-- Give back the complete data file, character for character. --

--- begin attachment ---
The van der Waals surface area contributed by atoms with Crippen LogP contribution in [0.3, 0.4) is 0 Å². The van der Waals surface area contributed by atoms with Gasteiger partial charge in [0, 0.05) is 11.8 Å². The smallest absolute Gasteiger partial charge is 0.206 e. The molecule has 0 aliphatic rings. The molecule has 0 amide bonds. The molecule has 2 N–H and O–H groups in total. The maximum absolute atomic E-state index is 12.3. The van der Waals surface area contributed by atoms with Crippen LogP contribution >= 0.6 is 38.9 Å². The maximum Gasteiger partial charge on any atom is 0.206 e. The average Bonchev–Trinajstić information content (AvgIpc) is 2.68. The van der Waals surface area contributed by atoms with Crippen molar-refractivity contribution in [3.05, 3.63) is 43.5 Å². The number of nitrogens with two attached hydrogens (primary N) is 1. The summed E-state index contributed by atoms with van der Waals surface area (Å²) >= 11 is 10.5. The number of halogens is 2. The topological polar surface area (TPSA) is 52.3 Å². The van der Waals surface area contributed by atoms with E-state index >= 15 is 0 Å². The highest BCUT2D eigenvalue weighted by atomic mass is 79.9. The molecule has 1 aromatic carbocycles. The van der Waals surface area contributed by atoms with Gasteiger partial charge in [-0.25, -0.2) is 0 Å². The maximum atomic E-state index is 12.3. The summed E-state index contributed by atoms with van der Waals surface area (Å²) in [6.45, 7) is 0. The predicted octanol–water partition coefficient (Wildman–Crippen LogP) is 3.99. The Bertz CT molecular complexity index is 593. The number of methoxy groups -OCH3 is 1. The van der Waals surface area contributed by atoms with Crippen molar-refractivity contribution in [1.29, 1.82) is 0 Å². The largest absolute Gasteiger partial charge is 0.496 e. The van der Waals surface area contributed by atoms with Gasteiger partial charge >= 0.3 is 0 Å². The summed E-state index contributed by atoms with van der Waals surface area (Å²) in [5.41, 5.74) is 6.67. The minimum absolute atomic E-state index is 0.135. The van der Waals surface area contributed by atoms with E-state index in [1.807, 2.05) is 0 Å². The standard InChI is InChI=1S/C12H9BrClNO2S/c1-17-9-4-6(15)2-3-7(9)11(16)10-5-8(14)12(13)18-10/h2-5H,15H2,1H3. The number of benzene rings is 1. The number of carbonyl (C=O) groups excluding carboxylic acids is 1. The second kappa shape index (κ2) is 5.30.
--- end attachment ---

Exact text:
The van der Waals surface area contributed by atoms with Crippen LogP contribution in [0.3, 0.4) is 0 Å². The van der Waals surface area contributed by atoms with Gasteiger partial charge in [0, 0.05) is 11.8 Å². The smallest absolute Gasteiger partial charge is 0.206 e. The molecule has 0 aliphatic rings. The molecule has 0 amide bonds. The molecule has 2 N–H and O–H groups in total. The maximum absolute atomic E-state index is 12.3. The van der Waals surface area contributed by atoms with Crippen LogP contribution >= 0.6 is 38.9 Å². The maximum Gasteiger partial charge on any atom is 0.206 e. The average Bonchev–Trinajstić information content (AvgIpc) is 2.68. The van der Waals surface area contributed by atoms with Crippen molar-refractivity contribution in [3.05, 3.63) is 43.5 Å². The number of nitrogens with two attached hydrogens (primary N) is 1. The summed E-state index contributed by atoms with van der Waals surface area (Å²) >= 11 is 10.5. The number of halogens is 2. The topological polar surface area (TPSA) is 52.3 Å². The van der Waals surface area contributed by atoms with E-state index >= 15 is 0 Å². The highest BCUT2D eigenvalue weighted by atomic mass is 79.9. The molecule has 1 aromatic carbocycles. The van der Waals surface area contributed by atoms with Gasteiger partial charge in [-0.25, -0.2) is 0 Å². The maximum atomic E-state index is 12.3. The summed E-state index contributed by atoms with van der Waals surface area (Å²) in [6.45, 7) is 0. The predicted octanol–water partition coefficient (Wildman–Crippen LogP) is 3.99. The Bertz CT molecular complexity index is 593. The number of methoxy groups -OCH3 is 1. The van der Waals surface area contributed by atoms with Crippen molar-refractivity contribution in [1.29, 1.82) is 0 Å². The largest absolute Gasteiger partial charge is 0.496 e. The van der Waals surface area contributed by atoms with Gasteiger partial charge >= 0.3 is 0 Å². The summed E-state index contributed by atoms with van der Waals surface area (Å²) in [5.41, 5.74) is 6.67. The minimum absolute atomic E-state index is 0.135. The van der Waals surface area contributed by atoms with E-state index in [1.807, 2.05) is 0 Å². The standard InChI is InChI=1S/C12H9BrClNO2S/c1-17-9-4-6(15)2-3-7(9)11(16)10-5-8(14)12(13)18-10/h2-5H,15H2,1H3. The number of benzene rings is 1. The number of carbonyl (C=O) groups excluding carboxylic acids is 1. The second kappa shape index (κ2) is 5.30.